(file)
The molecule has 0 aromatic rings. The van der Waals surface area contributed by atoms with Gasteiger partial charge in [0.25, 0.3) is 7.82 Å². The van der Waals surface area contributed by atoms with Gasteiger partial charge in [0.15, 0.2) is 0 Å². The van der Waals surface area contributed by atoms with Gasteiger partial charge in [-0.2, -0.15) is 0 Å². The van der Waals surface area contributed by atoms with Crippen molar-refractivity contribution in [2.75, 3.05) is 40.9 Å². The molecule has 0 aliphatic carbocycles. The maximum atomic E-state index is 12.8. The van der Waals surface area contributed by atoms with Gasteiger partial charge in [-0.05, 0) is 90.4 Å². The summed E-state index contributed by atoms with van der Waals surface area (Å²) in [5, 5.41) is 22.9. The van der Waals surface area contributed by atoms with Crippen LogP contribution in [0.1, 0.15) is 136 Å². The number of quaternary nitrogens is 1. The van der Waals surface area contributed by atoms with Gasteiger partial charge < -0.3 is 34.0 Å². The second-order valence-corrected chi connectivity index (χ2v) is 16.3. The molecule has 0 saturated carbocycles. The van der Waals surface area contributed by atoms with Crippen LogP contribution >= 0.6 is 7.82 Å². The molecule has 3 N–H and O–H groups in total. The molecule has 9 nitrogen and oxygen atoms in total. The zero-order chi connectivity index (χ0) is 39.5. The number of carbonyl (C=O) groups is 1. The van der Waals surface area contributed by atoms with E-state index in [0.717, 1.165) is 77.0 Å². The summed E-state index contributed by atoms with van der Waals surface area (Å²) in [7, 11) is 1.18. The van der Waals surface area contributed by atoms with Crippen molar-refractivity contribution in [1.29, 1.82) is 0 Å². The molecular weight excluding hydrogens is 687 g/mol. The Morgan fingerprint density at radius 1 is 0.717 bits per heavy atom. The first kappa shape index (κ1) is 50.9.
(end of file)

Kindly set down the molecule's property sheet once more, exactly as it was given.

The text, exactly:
The molecule has 0 aromatic rings. The van der Waals surface area contributed by atoms with Gasteiger partial charge in [0.25, 0.3) is 7.82 Å². The van der Waals surface area contributed by atoms with Gasteiger partial charge in [0.15, 0.2) is 0 Å². The van der Waals surface area contributed by atoms with Gasteiger partial charge in [-0.2, -0.15) is 0 Å². The van der Waals surface area contributed by atoms with Crippen molar-refractivity contribution in [2.75, 3.05) is 40.9 Å². The molecule has 0 aliphatic carbocycles. The maximum atomic E-state index is 12.8. The van der Waals surface area contributed by atoms with Gasteiger partial charge in [-0.05, 0) is 90.4 Å². The summed E-state index contributed by atoms with van der Waals surface area (Å²) in [5, 5.41) is 22.9. The van der Waals surface area contributed by atoms with Crippen LogP contribution in [0.1, 0.15) is 136 Å². The number of quaternary nitrogens is 1. The van der Waals surface area contributed by atoms with Gasteiger partial charge < -0.3 is 34.0 Å². The second-order valence-corrected chi connectivity index (χ2v) is 16.3. The molecule has 0 saturated carbocycles. The van der Waals surface area contributed by atoms with Crippen LogP contribution >= 0.6 is 7.82 Å². The molecule has 3 N–H and O–H groups in total. The molecule has 9 nitrogen and oxygen atoms in total. The zero-order chi connectivity index (χ0) is 39.5. The number of carbonyl (C=O) groups is 1. The van der Waals surface area contributed by atoms with E-state index in [0.717, 1.165) is 77.0 Å². The summed E-state index contributed by atoms with van der Waals surface area (Å²) in [7, 11) is 1.18. The van der Waals surface area contributed by atoms with Crippen molar-refractivity contribution in [1.29, 1.82) is 0 Å². The molecular weight excluding hydrogens is 687 g/mol. The Morgan fingerprint density at radius 1 is 0.717 bits per heavy atom. The first kappa shape index (κ1) is 50.9.